Bruce Smith got straight to the point when he took to the podium Tuesday night to address Tacoma City Council.
“I’m the Surplus Ammo and Arms of Tacoma manager,” Smith said. “We have 11 employees (who) will be unemployed at the time of which this proposal of taxing firearms and ammunition would be imposed.”
Smith is one of the business owners who says that a proposed firearms and ammunition tax within Tacoma would run him out of business.
“It wouldn’t make any sense for a consumer ... to buy a case of ammo at this store or a rifle at this store when you can simply go a few miles in either direction (outside of city limits),” Smith said.
Miles Demille, co-owner of Bull’s Eye Indoor Shooting Range at 414 Puyallup Ave., also worries about the jobs of the 10 people he employs.
“If this tax goes into effect, I don’t know if I can continue to do business in Tacoma, which means 10 people are out of work,” he told City Council.
The proposal, which passed first reading, creates a tax of $25.00 per firearm, $0.02 per round of ammunition of .22-caliber or less, and $0.05 per round of other ammunition sold at retail.
Money from the taxes, estimated at $30,000 annually, would go toward funding programs that “promote public safety, prevent gun violence and help offset the impacts and costs of gun violence in the city,” according to the proposal.
The city estimates it could take up to $15,000 to initially set up the tax if approved.
Eight to 10 retailers potentially would be subject to the tax and up to nine or 10 pawn brokers, depending on how many firearms they sell. In 2018, the cumulative business and operations tax paid by the retailers and pawnbrokers on all of their sales in Tacoma was $218,000.
City Council will decide whether to approve final reading of the tax on Tuesday, Oct. 29. If approved, the tax would go into effect on Jan. 1.
“I do not pretend to believe that this tax and these revenues are going to solve our gun violence problems in Tacoma,” Council member Ryan Mello said at Tuesday’s meeting.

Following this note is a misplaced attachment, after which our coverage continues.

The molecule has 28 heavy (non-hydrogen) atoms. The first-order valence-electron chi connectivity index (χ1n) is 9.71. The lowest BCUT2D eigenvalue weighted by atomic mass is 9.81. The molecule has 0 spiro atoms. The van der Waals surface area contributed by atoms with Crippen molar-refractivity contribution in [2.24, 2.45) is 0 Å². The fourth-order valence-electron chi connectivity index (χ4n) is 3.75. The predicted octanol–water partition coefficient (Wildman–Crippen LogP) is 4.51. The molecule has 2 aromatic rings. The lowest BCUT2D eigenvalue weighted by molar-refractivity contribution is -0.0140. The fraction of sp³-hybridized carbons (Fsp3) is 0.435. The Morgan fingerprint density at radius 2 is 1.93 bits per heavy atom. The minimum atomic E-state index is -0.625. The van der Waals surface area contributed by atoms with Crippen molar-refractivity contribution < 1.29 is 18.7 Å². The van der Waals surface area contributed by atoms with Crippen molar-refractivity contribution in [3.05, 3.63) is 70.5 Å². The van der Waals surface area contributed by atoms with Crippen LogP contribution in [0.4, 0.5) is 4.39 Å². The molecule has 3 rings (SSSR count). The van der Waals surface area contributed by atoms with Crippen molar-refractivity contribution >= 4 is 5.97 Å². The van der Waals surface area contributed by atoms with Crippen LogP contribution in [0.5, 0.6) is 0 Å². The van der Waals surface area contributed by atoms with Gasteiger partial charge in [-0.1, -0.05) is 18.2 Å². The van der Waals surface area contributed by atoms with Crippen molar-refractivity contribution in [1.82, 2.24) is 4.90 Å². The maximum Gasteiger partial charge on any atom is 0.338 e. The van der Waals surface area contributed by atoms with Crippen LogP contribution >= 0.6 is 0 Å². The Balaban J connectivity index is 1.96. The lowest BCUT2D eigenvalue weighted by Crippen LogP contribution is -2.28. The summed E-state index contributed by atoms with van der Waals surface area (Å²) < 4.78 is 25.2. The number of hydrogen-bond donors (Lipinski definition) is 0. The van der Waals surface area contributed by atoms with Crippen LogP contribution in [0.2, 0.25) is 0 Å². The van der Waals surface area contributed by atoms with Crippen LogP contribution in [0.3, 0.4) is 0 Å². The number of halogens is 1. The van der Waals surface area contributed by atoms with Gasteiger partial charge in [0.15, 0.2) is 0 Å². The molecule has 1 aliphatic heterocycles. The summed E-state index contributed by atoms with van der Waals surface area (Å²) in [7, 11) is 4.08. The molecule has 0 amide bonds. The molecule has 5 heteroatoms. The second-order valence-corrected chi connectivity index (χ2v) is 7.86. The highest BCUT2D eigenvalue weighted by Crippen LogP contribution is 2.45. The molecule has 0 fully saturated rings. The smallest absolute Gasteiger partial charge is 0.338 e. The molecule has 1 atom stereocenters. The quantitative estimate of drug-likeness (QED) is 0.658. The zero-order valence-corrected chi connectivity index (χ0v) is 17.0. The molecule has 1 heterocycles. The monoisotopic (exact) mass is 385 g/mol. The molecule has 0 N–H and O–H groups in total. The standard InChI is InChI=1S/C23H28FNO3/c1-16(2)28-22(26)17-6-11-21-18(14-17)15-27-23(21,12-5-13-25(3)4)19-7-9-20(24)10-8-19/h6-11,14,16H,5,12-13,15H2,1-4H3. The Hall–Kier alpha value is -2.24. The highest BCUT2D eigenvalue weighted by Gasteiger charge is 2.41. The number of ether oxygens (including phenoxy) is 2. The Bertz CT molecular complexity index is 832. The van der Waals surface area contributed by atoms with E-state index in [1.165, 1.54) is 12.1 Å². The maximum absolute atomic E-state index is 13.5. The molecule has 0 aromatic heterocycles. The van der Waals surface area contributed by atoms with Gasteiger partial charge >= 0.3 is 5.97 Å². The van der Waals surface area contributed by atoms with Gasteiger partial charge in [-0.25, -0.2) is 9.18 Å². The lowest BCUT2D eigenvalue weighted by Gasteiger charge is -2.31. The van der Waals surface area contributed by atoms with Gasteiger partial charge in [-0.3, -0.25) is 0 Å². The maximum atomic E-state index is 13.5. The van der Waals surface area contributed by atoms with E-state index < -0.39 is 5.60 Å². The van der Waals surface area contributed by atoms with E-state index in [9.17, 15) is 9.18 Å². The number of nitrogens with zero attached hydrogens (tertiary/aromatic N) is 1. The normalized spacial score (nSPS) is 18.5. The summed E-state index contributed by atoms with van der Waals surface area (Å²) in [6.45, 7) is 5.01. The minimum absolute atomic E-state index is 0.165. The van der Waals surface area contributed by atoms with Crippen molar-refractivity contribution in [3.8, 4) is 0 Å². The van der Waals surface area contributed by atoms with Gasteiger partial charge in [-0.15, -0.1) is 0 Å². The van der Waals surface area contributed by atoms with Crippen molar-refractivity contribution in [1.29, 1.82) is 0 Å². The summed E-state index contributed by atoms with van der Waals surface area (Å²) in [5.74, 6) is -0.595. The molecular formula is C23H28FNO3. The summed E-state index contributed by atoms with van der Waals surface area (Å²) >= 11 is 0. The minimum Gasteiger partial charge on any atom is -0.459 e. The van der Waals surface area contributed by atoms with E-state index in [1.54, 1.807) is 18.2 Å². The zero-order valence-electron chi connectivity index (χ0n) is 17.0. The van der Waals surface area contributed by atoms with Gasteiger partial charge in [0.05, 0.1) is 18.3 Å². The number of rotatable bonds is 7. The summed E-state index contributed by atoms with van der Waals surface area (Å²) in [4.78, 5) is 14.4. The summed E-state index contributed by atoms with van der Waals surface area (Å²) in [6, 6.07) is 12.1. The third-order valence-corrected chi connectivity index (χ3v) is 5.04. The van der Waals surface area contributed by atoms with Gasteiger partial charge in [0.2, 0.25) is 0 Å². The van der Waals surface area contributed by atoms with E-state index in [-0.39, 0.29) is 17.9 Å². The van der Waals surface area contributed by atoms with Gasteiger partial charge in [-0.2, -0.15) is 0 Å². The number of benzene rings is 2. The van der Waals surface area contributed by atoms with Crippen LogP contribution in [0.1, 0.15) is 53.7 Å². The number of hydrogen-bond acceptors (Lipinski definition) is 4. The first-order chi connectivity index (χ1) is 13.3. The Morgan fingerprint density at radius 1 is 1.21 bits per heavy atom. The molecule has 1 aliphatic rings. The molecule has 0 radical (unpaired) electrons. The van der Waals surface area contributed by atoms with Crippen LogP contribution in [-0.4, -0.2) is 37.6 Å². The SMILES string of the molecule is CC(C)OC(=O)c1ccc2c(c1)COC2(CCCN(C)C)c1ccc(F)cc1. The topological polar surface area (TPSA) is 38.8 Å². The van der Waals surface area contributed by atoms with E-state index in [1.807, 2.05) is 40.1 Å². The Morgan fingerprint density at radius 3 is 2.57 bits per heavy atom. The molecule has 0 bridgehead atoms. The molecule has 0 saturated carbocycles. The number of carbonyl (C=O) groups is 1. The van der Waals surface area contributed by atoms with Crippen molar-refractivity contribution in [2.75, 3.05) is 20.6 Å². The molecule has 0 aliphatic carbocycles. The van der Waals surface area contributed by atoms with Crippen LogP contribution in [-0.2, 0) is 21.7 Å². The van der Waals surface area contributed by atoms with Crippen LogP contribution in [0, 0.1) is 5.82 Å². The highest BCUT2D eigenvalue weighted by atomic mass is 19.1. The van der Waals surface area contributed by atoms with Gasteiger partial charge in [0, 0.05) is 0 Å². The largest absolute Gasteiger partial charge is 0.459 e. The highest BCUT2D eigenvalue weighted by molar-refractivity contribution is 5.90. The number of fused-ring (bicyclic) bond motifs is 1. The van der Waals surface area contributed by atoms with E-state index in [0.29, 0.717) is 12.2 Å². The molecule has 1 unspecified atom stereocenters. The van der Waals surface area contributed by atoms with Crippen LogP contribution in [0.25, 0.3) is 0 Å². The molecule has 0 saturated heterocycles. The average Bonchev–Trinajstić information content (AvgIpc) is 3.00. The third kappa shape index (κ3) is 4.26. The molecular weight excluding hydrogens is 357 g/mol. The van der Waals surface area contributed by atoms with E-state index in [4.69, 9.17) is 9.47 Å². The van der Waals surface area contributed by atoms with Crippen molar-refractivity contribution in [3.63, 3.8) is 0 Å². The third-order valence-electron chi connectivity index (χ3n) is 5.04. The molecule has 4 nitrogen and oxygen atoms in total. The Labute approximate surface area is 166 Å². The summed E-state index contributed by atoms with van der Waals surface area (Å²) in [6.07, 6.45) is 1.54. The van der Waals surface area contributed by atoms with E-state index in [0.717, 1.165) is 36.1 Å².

Mello brought forward the ordinance with Council member Catherine Ushka and Mayor Victoria Woodards as co-sponsors.
“I certainly believe that they will help invest in some of the programs that do make a big difference in our neighborhoods,” Mello said.
Council member Robert Thoms and Woodards are expected to introduce amendments prior to the Oct. 29 meeting that would address manufacturing of guns, defining a firearm to not include the parts or components to make a firearm, in addition to a potential firearm buy-back initiative.
Aero Precision, a firearm manufacturer in Tacoma that employs more than 400 people, wrote in a Facebook post that it does not support a tax, even if amendments are brought forth.
“We stand strong in opposition with the National Shooting Sports Foundation and our local dealers and customers that will be affected by this tax, and we will be forced to explore our options if the Tacoma City Council does vote this in to place,” the company stated.
‘Out of business’
Standing inside his 550-square-foot shop Thursday afternoon, Dan Davies, who co-owns Mary’s Pistols with his wife, Mary, tried to make sense of the proposed tax he said would be the end of his business.
“I won’t survive six months if they put this in place,” Davies said.
Davies opened the store at 4040 S. Tyler St. in Tacoma 15 years ago and said the tax proposal took him by surprise.
“Why are they putting this burden on me?” Davies said. “... Of course I have to take it personally, because this is my livelihood.”
Davies’ business alone pays more than $1,200 per year on business and operations taxes. That’s not accounting for other state taxes, he said.
“The margins are paper thin. The margins on firearms is nothing,” Davies said. “They’re taking away what little I have.”
Smith has operated Surplus Ammo at 102 Puyallup Ave. since 2011, previously in Lakewood. He echoes that the profits in selling firearms are slim.
“All they’re going to do is put the gun shops out of business,” he said.
Mello told The News Tribune that he’s sympathetic to those who say their business will be impacted and doesn’t want anyone to go out of business or lose their jobs.
He added that he hopes other jurisdictions will make the same move.
“There’s federal and state preemption in what we can and cannot do related to common sense gun reform,” Mello said at Tuesday’s meeting. “So while we watch year in and year out with federal inaction, I am very sincere and serious when I say we need to be having these conversations and take leadership at the local level.”
Davies agrees that gun violence is a serious issue but says the tax is misguided.
“What guns do is really ugly — I’m not challenging that,” Davies said. “But if we educate the youth of America, show them what they do, education them on safe handling, we could do away with a lot of negligent shootings.”